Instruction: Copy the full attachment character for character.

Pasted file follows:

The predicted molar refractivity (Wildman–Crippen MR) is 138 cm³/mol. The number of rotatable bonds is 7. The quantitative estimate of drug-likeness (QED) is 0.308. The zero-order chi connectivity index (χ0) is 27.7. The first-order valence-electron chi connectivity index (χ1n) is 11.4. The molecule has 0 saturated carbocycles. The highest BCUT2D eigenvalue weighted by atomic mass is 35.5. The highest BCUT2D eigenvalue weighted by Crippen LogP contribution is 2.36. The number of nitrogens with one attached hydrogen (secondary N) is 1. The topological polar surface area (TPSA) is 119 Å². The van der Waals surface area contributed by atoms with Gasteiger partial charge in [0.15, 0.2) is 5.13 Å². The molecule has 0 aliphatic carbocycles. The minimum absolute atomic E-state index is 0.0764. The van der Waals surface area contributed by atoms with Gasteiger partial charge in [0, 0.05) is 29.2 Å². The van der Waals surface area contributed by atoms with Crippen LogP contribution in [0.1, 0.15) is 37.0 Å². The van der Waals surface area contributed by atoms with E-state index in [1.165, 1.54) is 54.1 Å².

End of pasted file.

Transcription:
The predicted molar refractivity (Wildman–Crippen MR) is 138 cm³/mol. The number of rotatable bonds is 7. The quantitative estimate of drug-likeness (QED) is 0.308. The zero-order chi connectivity index (χ0) is 27.7. The first-order valence-electron chi connectivity index (χ1n) is 11.4. The molecule has 0 saturated carbocycles. The highest BCUT2D eigenvalue weighted by atomic mass is 35.5. The highest BCUT2D eigenvalue weighted by Crippen LogP contribution is 2.36. The number of nitrogens with one attached hydrogen (secondary N) is 1. The topological polar surface area (TPSA) is 119 Å². The van der Waals surface area contributed by atoms with Gasteiger partial charge in [0.15, 0.2) is 5.13 Å². The molecule has 0 aliphatic carbocycles. The minimum absolute atomic E-state index is 0.0764. The van der Waals surface area contributed by atoms with Gasteiger partial charge in [0, 0.05) is 29.2 Å². The van der Waals surface area contributed by atoms with Crippen LogP contribution in [0.1, 0.15) is 37.0 Å². The van der Waals surface area contributed by atoms with E-state index in [1.165, 1.54) is 54.1 Å².